It was the biggest demonstration I ever participated in, and yes that includes those of recent years that may potentially come to mind. Maybe it was not as numerous, maybe it was; that is not the important part. The media’s count was a mammoth 400 thousand, surpassing the quarter of a million best-case scenario expectations. 400 thousand people, of diverse backgrounds and thought, speaking many languages, those I recognise and those I don’t, we walked together. A flood of humanity that stretched for tens of kilometres, meandering with the curve of the path; an endless count of climate activists front and back! This seemingly surreal image set ones heart going; but such is the condition, and such is our very tangible contemporary climate reality.

Our demand and the solutions on which we were agreed showed strong unity. I entered and exited the People’s Climate March at different points; it was the sort of welcoming atmosphere where people felt comfortable doing this. All participants I encountered voiced one item on an overlapping list of demands, but were happy to chant and participate in demanding other items.

Everybody there was aware that climate change is a life and death issue, that we are at the edge of the cliff, and that political inaction is unacceptable. Nobody was there to say “come, let’s solve this by changing our light bulbs and buying more efficient cars”. Apart from the awareness of this planetary emergency, the second thing all united on, one could feel, was where the necessary change needs to be: the transformation has to be in the economy.

Key issues from close to home

The call for renewables and a renewable energy economy, with a strong emphasis on employment, was everywhere. The very visible discourse was “we need to make fossil fuels fossils”. As well as solar energy, offshore wind had many proponents in the march. Hydraulic fracturing evidently hurts as many local communities as argued, as there was no shortage of people with anti-fracking t-shirts and signs. Smiling Sun flags were fairly commonplace too, and I did see some anti-nuclear signs. Nobody there bought techno-fix solutions, replacing one giant problem with another. Another important, and surprisingly ever-present issue was food. Calls for local, organic food, were in your face no matter where you turned, and a cry reminding that the food industry is killing the climate cold be heard constantly. I suppose one should not be surprised at this; we were in the USA after all, and the bus ride to New York was through hours-long stretches of GMO cornfields interrupted with rest stops consisting solely of fast-food franchises. The discourse “your meat habit is taking away the planet’s right to life” can also be very justified in the context of this country, and both on the road and at the rally, one had a distinct sense that very few among those climate conscious in the post ‘90s generation were carnivorous. The correspondence between action and words was a principle nearly all of them cared for, I felt among the people surrounding me.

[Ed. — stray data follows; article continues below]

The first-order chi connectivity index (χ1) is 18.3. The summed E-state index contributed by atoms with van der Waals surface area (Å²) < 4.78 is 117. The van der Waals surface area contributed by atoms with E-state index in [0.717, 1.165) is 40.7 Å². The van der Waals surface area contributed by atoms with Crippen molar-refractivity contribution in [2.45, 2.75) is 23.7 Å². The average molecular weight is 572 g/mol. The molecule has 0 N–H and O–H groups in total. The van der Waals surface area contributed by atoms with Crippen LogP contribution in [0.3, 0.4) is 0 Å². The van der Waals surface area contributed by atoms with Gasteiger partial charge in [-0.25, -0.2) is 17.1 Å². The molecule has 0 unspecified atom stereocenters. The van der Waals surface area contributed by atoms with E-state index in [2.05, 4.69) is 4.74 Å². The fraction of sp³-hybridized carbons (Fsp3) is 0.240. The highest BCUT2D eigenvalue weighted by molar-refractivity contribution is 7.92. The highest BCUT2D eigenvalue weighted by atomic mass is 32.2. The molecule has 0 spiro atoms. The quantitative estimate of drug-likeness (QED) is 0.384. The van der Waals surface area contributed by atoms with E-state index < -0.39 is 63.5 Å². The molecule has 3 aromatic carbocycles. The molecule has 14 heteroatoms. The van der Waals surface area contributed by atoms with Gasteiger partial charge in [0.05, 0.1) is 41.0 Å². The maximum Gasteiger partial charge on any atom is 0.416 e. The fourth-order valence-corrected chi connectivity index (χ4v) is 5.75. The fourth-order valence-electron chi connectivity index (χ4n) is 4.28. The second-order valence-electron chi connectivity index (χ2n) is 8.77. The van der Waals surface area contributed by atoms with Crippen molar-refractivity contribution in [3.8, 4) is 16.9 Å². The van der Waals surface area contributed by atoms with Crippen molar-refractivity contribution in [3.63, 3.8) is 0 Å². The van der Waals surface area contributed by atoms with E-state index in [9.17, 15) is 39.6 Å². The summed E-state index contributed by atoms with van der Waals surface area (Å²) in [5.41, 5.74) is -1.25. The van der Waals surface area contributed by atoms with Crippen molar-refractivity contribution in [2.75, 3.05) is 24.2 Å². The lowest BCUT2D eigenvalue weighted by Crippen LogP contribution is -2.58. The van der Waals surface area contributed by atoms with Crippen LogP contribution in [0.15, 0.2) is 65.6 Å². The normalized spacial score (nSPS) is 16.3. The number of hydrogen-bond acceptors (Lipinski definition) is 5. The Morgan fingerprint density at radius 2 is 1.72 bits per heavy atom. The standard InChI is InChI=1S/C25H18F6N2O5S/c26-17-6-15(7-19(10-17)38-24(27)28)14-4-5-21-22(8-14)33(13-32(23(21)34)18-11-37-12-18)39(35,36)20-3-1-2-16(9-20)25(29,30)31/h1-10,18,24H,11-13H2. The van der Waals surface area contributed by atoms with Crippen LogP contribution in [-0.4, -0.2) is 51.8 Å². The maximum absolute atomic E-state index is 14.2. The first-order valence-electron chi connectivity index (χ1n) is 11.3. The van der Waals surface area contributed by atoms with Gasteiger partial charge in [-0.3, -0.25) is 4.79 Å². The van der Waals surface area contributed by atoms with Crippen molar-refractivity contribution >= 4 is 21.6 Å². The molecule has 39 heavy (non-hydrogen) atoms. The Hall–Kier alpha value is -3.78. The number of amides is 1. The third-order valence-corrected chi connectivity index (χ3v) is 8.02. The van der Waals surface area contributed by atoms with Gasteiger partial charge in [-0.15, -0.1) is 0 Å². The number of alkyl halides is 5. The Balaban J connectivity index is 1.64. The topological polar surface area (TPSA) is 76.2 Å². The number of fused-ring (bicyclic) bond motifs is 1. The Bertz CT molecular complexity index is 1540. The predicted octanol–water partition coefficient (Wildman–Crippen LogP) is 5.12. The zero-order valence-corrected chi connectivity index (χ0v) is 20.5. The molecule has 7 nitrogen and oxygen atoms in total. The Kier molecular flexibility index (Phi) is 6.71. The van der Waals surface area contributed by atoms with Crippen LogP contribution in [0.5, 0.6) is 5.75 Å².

The truly hope-inspiring impression is the one on that the transformation needs to be regarding the economy. In the US, there is disenchantment at grassroots level that transcends party boundaries when it comes to the effects of banking crises and lobbying. The idea that inaction regarding climate change is very much related to this defunct structure is now mainstream, and nearly all in the march walked expressing in one way or another that corporate capitalism in its current form and consumerism were to blame as culprit number one. Thus, one of the demands that I kept coming across all over the procession was a strong call for a carbon tax.

Citizens on the march